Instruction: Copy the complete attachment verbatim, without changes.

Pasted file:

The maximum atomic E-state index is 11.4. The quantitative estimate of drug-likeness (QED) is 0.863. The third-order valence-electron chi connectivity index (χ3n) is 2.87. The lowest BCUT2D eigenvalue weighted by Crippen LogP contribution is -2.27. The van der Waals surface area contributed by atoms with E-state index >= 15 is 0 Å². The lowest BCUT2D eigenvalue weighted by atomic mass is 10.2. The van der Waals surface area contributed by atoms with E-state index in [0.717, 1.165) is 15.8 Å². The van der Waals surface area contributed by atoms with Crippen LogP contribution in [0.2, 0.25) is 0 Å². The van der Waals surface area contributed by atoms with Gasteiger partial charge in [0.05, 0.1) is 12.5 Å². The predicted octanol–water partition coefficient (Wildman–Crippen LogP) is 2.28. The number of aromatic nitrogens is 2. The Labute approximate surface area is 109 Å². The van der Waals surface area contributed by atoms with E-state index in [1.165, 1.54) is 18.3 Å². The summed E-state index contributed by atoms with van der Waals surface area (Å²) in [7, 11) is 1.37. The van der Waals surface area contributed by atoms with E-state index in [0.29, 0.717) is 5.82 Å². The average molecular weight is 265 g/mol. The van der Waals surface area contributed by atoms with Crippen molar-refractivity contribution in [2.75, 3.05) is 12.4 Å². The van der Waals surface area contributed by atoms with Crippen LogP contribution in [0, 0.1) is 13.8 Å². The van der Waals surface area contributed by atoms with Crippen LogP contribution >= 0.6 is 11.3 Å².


The maximum atomic E-state index is 11.4. The quantitative estimate of drug-likeness (QED) is 0.863. The third-order valence-electron chi connectivity index (χ3n) is 2.87. The lowest BCUT2D eigenvalue weighted by Crippen LogP contribution is -2.27. The van der Waals surface area contributed by atoms with E-state index >= 15 is 0 Å². The lowest BCUT2D eigenvalue weighted by atomic mass is 10.2. The van der Waals surface area contributed by atoms with E-state index in [0.717, 1.165) is 15.8 Å². The van der Waals surface area contributed by atoms with Crippen LogP contribution in [0.2, 0.25) is 0 Å². The van der Waals surface area contributed by atoms with Gasteiger partial charge in [0.05, 0.1) is 12.5 Å². The predicted octanol–water partition coefficient (Wildman–Crippen LogP) is 2.28. The number of aromatic nitrogens is 2. The Labute approximate surface area is 109 Å². The van der Waals surface area contributed by atoms with E-state index in [1.165, 1.54) is 18.3 Å². The summed E-state index contributed by atoms with van der Waals surface area (Å²) in [7, 11) is 1.37. The van der Waals surface area contributed by atoms with E-state index in [0.29, 0.717) is 5.82 Å². The average molecular weight is 265 g/mol. The van der Waals surface area contributed by atoms with Crippen molar-refractivity contribution in [2.75, 3.05) is 12.4 Å². The van der Waals surface area contributed by atoms with Crippen LogP contribution in [0, 0.1) is 13.8 Å². The van der Waals surface area contributed by atoms with Crippen LogP contribution >= 0.6 is 11.3 Å².